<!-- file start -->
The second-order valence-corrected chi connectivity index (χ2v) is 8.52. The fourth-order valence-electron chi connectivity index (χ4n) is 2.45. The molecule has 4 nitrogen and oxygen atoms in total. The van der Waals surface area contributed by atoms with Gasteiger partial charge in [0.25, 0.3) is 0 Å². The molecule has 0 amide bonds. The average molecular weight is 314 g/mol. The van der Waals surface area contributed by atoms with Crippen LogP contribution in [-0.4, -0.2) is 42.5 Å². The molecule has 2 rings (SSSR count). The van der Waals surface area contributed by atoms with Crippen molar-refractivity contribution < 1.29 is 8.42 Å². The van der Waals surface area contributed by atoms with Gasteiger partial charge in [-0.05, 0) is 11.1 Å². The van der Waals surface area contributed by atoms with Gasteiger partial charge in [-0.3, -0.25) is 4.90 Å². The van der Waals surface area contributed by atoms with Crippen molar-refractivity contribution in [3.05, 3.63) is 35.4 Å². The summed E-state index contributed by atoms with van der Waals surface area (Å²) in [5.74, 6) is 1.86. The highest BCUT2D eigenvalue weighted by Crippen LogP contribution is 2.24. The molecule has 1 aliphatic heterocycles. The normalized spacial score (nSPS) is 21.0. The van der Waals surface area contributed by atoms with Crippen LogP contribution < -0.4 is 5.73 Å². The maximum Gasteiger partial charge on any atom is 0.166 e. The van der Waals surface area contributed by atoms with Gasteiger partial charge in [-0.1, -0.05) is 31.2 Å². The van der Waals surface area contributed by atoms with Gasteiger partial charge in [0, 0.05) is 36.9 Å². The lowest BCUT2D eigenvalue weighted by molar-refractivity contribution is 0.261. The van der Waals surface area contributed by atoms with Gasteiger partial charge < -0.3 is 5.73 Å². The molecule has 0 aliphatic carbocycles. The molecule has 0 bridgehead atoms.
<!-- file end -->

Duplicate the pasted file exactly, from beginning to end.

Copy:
The second-order valence-corrected chi connectivity index (χ2v) is 8.52. The fourth-order valence-electron chi connectivity index (χ4n) is 2.45. The molecule has 4 nitrogen and oxygen atoms in total. The van der Waals surface area contributed by atoms with Gasteiger partial charge in [0.25, 0.3) is 0 Å². The molecule has 0 amide bonds. The average molecular weight is 314 g/mol. The van der Waals surface area contributed by atoms with Crippen LogP contribution in [-0.4, -0.2) is 42.5 Å². The molecule has 2 rings (SSSR count). The van der Waals surface area contributed by atoms with Crippen molar-refractivity contribution < 1.29 is 8.42 Å². The van der Waals surface area contributed by atoms with Gasteiger partial charge in [-0.05, 0) is 11.1 Å². The van der Waals surface area contributed by atoms with Gasteiger partial charge in [-0.3, -0.25) is 4.90 Å². The van der Waals surface area contributed by atoms with Crippen molar-refractivity contribution in [3.05, 3.63) is 35.4 Å². The summed E-state index contributed by atoms with van der Waals surface area (Å²) in [5.74, 6) is 1.86. The highest BCUT2D eigenvalue weighted by Crippen LogP contribution is 2.24. The molecule has 1 aliphatic heterocycles. The normalized spacial score (nSPS) is 21.0. The van der Waals surface area contributed by atoms with Crippen LogP contribution < -0.4 is 5.73 Å². The maximum Gasteiger partial charge on any atom is 0.166 e. The van der Waals surface area contributed by atoms with Gasteiger partial charge in [-0.1, -0.05) is 31.2 Å². The van der Waals surface area contributed by atoms with Gasteiger partial charge in [0, 0.05) is 36.9 Å². The lowest BCUT2D eigenvalue weighted by molar-refractivity contribution is 0.261. The van der Waals surface area contributed by atoms with Gasteiger partial charge < -0.3 is 5.73 Å². The molecule has 0 aliphatic carbocycles. The molecule has 0 bridgehead atoms.